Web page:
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Testimony by Kenneth H. Bacon, President
March 20, 2007
Subcommittee on Domestic and Internal Monetary Policy, Trade and Technology
Committee on Financial Services, US House of Representatives
I want to thank Rep. Gutierrez and the Subcommittee for holding this hearing on ways to increase pressure on the government of Sudan to stop genocide in Darfur.
Ever since the United States, led by the House of Representatives in July of 2004, declared the government of Sudan guilty of genocide, the world has been waiting for the U.S. to act. Article 1 of the 1948 Genocide Convention says: “The contracting parties confirm that genocide…is a crime under international law which they undertake to prevent and punish.” The Darfur Accountability and Divestment Act of 2007 is a step—although a small step—in that direction. In light of the gravity of the death and displacement taking place in Darfur, the Subcommittee may want to explore if other, more painful financial interventions are possible.
In September 2004, Colin Powell, then Secretary of State, accused the government of Sudan of genocide. But he said that the identification of that crime against humanity would not change U.S. policy, meaning that the U.S. would make no military move to stop the genocide. Instead, we have relied diplomacy and economic sanctions to stop the government orchestrated death and displacement in Darfur. So far our policies have failed.
What message has our inaction sent? Earlier this year, Roger Winter, who served as Special Representative on Sudan to former Deputy Secretary of State Robert Zoellick, testified before a House subcommittee on the weakness of U.S. policy. Referring to the National Islamic Front, or NIF, which controls the government of Sudan, Winter said:
Entreaties to the NIF do not work. Talk alone does not work. … Only credible threats that can cripple their agenda or deprive them personally of their power and ill-gotten riches will work. The NIF has been at war with the majority of the people of Sudan every single day since it came to power by coup on June 30, 1989. It will not change now when all their acts of death and destruction have cost them nothing. In fact, it seems that President Bashir and the NIF, having seen the impotent reactions of the U.S., U.N. and EU, have even stopped pretending and have shown their true aggressively anti-Western colors.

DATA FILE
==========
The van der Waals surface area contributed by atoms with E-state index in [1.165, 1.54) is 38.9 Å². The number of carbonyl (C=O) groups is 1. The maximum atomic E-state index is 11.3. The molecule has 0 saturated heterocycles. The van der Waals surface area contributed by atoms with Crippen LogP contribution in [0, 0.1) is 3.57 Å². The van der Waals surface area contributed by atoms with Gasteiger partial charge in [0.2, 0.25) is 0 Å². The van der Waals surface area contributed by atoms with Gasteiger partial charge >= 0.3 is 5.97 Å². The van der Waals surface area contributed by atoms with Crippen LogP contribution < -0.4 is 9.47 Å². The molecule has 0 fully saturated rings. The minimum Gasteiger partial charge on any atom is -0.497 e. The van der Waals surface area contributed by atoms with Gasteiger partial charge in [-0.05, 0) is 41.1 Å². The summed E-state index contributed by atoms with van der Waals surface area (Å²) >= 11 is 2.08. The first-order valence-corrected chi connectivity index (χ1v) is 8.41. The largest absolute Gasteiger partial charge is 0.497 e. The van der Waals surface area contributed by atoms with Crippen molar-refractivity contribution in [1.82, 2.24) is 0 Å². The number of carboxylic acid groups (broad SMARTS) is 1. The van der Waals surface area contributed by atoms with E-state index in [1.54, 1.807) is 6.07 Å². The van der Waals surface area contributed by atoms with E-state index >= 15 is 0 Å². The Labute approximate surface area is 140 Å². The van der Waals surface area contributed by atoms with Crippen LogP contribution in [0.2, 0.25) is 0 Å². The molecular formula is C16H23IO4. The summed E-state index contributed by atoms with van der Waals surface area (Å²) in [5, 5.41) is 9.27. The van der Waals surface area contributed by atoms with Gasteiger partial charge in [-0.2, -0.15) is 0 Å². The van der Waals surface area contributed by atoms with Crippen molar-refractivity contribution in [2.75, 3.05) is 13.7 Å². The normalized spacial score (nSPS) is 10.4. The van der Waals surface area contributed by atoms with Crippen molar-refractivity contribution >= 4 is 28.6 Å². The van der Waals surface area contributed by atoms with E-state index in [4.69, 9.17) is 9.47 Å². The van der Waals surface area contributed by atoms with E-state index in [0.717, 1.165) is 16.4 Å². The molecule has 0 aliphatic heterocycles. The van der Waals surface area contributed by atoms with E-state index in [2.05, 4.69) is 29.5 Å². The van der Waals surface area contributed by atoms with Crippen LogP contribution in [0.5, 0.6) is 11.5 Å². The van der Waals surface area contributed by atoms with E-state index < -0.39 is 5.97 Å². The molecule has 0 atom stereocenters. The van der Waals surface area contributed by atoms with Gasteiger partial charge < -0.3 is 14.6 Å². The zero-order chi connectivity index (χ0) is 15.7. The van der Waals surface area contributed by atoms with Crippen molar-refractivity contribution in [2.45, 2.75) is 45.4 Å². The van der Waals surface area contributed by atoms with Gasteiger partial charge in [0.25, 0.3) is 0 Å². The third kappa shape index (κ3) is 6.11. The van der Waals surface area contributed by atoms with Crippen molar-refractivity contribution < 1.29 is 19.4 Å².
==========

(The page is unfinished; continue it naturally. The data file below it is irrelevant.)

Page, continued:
Ervin Staub, a professor at the University of Massachusetts, examines the cost of passivity in the face of genocide in his classic book, The Roots of Evil: The Origins of Genocide and Other Group Violence. He writes of the Holocaust:
The inaction of other countries and their unwillingness to help Jews confirmed the Nazis in the rightness of what they were doing. “At bottom,” Goebbels [the Nazi propaganda chief] wrote in his diary in December 13, 1942, “I believe that the English and the Americans are happy that we are exterminating the Jewish riff-raff.” [Staub observes that] Resistance and pressure might have focused the attention of the Nazis on moral values and caused them to worry about the effects of their actions on themselves.
The U.S. was silent and inactive in the face of genocide in Rwanda in 1994. Gen. Romeo Dallaire, the commander of the UN force there, saw the genocide coming and asked for authority to take action to prevent the killing. On April 21st after an estimated 100,000 people had been butchered in Rwanda, Dallaire said that with a force of 5,000 well armed, well trained soldiers and a clear mandate to act, he could stop the genocide. But on that same day, April 21st , the UN Security Council voted to cut the UN Assistance Mission in Rwanda, called UNAMIR, from 2,500 to 270. That’s right: the UN cut the force from 2,500 to 270 in the middle of a genocide that was on the front page of major newspapers every day.